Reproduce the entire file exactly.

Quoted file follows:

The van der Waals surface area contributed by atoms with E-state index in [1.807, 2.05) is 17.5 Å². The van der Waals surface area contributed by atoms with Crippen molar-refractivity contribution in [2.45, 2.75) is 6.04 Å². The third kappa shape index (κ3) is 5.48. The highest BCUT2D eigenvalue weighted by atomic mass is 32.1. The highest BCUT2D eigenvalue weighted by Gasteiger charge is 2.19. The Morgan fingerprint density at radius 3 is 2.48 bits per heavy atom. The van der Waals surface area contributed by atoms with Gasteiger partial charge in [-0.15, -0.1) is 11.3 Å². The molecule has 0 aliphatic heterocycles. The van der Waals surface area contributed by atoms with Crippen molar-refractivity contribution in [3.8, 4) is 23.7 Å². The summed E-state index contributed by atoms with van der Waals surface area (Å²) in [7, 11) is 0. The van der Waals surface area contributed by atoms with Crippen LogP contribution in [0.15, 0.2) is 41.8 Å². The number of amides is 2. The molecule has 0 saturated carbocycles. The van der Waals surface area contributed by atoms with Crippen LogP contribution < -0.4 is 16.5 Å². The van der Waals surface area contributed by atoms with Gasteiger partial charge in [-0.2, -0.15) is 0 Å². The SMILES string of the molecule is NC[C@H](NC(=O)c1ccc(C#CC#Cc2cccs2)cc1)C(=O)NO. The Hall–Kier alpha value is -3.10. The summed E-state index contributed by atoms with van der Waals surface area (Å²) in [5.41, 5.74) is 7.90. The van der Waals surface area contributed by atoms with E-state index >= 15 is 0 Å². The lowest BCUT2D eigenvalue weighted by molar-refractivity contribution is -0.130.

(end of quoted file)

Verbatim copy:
The van der Waals surface area contributed by atoms with E-state index in [1.807, 2.05) is 17.5 Å². The van der Waals surface area contributed by atoms with Crippen molar-refractivity contribution in [2.45, 2.75) is 6.04 Å². The third kappa shape index (κ3) is 5.48. The highest BCUT2D eigenvalue weighted by atomic mass is 32.1. The highest BCUT2D eigenvalue weighted by Gasteiger charge is 2.19. The Morgan fingerprint density at radius 3 is 2.48 bits per heavy atom. The van der Waals surface area contributed by atoms with Gasteiger partial charge in [-0.15, -0.1) is 11.3 Å². The molecule has 0 aliphatic heterocycles. The van der Waals surface area contributed by atoms with Crippen molar-refractivity contribution in [3.8, 4) is 23.7 Å². The summed E-state index contributed by atoms with van der Waals surface area (Å²) in [7, 11) is 0. The van der Waals surface area contributed by atoms with Crippen LogP contribution in [0.15, 0.2) is 41.8 Å². The number of amides is 2. The molecule has 0 saturated carbocycles. The van der Waals surface area contributed by atoms with Crippen LogP contribution < -0.4 is 16.5 Å². The van der Waals surface area contributed by atoms with Gasteiger partial charge in [-0.2, -0.15) is 0 Å². The SMILES string of the molecule is NC[C@H](NC(=O)c1ccc(C#CC#Cc2cccs2)cc1)C(=O)NO. The Hall–Kier alpha value is -3.10. The summed E-state index contributed by atoms with van der Waals surface area (Å²) in [5.41, 5.74) is 7.90. The van der Waals surface area contributed by atoms with E-state index >= 15 is 0 Å². The lowest BCUT2D eigenvalue weighted by molar-refractivity contribution is -0.130.